In 2014 St Mary’s won by 21 points. In 2015 it was Wanderers turning the tables to down the Saints by 34 points. This latest rivalry will be decided as a “best of three” on Saturday night at TIO Stadium as the best performed teams of the past three years meet again.


    St Mary’s blitzed Southern Districts by 74 points in the Preliminary Final. In a surprise result, the Saints got the advantage early and just never let go. The harder they strangled the further the Crocs capitulated. The teams had met twice this season, both matches won by the Crocs by 69 points and 21 points. But finals are a different game, and Saints are arguably the best at understanding what finals wins take. In fact, St Mary’s won every quarter, never giving the Crocs a chance to reset their own compass.

    Final Score: St Mary’s Saints 19 13 127 d Southern District Crocs 7 11 53

    The emphatic fashion of the Saints’ win should install them as premiership favourites, but the season results tell a different story. Whilst Saints did defeat Wanderers by 36 points back in Round 9, it was Wanderers that held on twice in thrillers in Round 1 and again in Round 12 to win both games by just three points.

    Their most recent encounter was two weeks ago in the Qualifying Final when the Wanderers again held firm to win by 10 points.

    It sets up another fascinating Grand Final, and in a season littered with results by less than a goal it would be a fitting end to the season if this one went right down to the wire. Let’s see if the history gods take any notice of that prediction. ...

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    Women Debut In South China AFL

    South China Australian Rules Football League (SCAFL) welcomed their first female players in the recent Round#2 tournament in Macau on the weekend.

    Played at the Macau International School two ladies played for the first time in this competition, one as a guest and the other very likely to become a regular player.

    The first of the two ladies playing on the day was Jess Cole from Melbourne Australia, (more of her story later).

    The second was Katie Klatt from Sacremento, California, USA. "Katie was keen to maximise her day out and played almost continuously for 4 hours in 6 of the 8 games. This is a massive feat and a testimony to her level of cardio’ fitness. Back in the USA Katie plays in the Sacramento AFL league in 18-a-side format and 12-a-side format games. Katie is also Vice Captain of the USA women’s AFL representative side the USA Freedom team which will be going to the World Cup of Aussie rules, IC17 in Melbourne Australia next August."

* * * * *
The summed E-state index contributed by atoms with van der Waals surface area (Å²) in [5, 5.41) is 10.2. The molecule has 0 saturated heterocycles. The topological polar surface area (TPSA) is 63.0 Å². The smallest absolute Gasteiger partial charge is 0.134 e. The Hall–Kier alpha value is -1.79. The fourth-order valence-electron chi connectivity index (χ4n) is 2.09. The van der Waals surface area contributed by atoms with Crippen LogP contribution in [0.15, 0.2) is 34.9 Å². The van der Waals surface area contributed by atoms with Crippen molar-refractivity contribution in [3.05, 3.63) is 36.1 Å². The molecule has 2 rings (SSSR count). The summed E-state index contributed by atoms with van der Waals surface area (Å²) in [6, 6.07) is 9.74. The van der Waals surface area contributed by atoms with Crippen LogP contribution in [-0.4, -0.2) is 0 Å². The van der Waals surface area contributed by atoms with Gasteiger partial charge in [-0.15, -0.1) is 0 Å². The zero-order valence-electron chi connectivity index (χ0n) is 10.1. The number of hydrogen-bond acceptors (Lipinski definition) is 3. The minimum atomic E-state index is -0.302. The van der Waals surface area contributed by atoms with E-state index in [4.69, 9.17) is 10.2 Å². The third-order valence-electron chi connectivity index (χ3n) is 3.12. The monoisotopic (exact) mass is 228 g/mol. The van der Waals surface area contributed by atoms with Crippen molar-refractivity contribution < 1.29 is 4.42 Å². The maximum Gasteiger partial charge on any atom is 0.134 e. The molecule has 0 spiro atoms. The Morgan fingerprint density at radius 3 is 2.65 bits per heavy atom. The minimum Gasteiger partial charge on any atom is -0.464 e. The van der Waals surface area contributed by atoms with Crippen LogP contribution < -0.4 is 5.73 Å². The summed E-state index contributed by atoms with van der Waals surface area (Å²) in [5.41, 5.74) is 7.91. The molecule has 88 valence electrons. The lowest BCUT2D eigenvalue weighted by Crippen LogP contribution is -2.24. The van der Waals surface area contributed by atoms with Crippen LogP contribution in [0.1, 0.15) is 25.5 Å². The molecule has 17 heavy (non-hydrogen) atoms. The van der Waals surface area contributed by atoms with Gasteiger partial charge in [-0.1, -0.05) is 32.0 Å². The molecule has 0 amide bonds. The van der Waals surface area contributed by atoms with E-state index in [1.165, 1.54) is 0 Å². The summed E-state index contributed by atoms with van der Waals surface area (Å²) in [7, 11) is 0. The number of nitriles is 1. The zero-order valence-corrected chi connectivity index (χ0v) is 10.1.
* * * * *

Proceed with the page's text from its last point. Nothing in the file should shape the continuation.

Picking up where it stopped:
World Footy News readers will recall that earlier this year (Throwing a Klatt among the big guns, Tuesday, February 2nd. 2016) Katie flew to Australia and attended a talent search combine in Sydney to seek out talented lady players from all sporting backgrounds that may be good enough to play at the professional stage in Australia. To her credit after only playing the sport for two years, the gifted athlete was selected to enter the AFL Academy to train with Australia’s best sports women to train for 2017’s new Women’s National AFL League.

    “The thing I was most looking forward to for my Hong Kong trip was a day of Footy.” said Katie. ” I wasn’t too sure if I’d get to play but it was really cool of everyone to welcome us girls onto the field, and then to show us how to have a good time in HK!”

    The President of AFL Asia interviewed Katie and Jess on the day said “It was great to see the ladies playing in the SCAFL today. Both Katie and Jess, were hard at the ball laying tackles and bumps, and showed some great ball skills. We look forward to seeing more of them and other ladies that want to come out and try the game.”

    Jess Cole, who until recently moved to Hong Kong played in Melbourne suburbs for the MVP Easybeats community focused “Pub Footy League”. There she played full size (18-a-side) games in mixed men’s and ladies teams. She was welcomed by the Kowloon Cobras and played alongside the men and fellow lady on the day.